Avi Shlaim: The Iron Wall (Penguin Books, 2001), p.91.

70. Leon Wolfson

@69 – No, Bob, your neo-nazi screed doesn’t demonstrate anything of the sort.

Firstly, there is considerable reason to disbelieve your version of Der Yassin, and Wikipedia’s ongoing bias is an issue. Both the Haganah and the Palestinians, for their own reasons, talked up the event at the time for propaganda.

Secondly, you’re trying to paint things as one sided, when there were events like the massacre of the defenders of the Jewish settlements in the Etzion Bloc after their surrender.

Thirdly, the invasion of a state of Israel by the Arab countries surrounding it was never in doubt.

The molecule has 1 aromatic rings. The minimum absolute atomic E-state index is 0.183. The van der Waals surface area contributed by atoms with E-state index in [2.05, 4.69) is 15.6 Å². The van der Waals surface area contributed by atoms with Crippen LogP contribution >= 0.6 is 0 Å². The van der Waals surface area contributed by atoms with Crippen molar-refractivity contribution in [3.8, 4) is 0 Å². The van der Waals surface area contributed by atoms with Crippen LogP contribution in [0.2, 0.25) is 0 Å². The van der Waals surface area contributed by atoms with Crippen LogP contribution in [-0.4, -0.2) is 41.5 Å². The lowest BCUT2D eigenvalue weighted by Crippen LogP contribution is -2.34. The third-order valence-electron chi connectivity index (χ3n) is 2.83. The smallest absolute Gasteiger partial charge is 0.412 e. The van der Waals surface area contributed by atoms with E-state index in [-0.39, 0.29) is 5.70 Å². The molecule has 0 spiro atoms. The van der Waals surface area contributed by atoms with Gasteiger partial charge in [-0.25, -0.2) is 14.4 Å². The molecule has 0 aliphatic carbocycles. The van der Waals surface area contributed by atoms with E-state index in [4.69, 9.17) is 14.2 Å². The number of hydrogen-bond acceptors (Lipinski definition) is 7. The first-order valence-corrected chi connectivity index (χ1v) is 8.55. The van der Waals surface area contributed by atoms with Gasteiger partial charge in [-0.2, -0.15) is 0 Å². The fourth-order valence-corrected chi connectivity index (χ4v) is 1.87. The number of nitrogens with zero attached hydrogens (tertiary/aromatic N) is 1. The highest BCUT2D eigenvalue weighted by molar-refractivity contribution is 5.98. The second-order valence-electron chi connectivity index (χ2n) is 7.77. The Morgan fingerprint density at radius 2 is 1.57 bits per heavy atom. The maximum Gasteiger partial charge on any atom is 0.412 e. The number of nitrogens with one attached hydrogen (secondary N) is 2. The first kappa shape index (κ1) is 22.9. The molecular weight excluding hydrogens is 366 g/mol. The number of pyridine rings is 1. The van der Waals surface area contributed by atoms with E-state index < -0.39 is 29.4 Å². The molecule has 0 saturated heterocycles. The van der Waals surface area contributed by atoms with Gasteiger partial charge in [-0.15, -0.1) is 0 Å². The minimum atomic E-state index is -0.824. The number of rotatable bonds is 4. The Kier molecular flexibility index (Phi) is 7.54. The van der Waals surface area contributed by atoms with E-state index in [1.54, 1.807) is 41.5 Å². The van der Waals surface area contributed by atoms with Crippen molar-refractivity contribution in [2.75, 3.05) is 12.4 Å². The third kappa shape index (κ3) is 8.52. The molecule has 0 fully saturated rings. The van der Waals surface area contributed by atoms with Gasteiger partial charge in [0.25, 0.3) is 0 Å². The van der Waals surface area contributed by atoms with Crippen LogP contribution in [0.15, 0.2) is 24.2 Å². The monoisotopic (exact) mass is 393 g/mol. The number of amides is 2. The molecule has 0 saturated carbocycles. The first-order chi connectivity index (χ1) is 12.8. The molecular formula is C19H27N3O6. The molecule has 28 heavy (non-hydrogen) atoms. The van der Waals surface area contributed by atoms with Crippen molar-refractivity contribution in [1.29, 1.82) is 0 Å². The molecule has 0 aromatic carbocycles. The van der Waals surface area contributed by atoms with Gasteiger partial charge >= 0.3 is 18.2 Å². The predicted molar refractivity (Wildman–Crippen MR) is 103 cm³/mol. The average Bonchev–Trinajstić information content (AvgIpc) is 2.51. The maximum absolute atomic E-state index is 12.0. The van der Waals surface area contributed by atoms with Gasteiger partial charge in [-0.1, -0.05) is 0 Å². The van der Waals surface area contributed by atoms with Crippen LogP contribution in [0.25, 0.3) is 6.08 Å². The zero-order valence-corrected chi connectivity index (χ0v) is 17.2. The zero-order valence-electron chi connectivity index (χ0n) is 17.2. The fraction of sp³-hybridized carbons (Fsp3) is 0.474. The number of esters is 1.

This guy disagrees, you should have a word with him.

That’s quite a stretch from ‘human rights are definitionally conditional’ to ‘there are no human rights’. Enough of a stretch to be classified as a misrepresentation. I assume you knew that though.

@70: “@69 – No, Bob, your neo-nazi screed doesn’t demonstrate anything of the sort.”

That personal abuse is just par for the course.

As my sources @69 for those Israeli atrocities at Deir Yassin in 1948 and Qibya in 1953 were, respectively, Wikipedia and Avi Shlaim: The Iron Wall (Penguin Books) I can only deduce that you regard those as “neo-Nazi” too. ROFL!

@72 – Abuse? No, abuse would involve insults. I’ve just stated the creed you have followed in your posts. If you find it offensive, then you’re a hypocrite.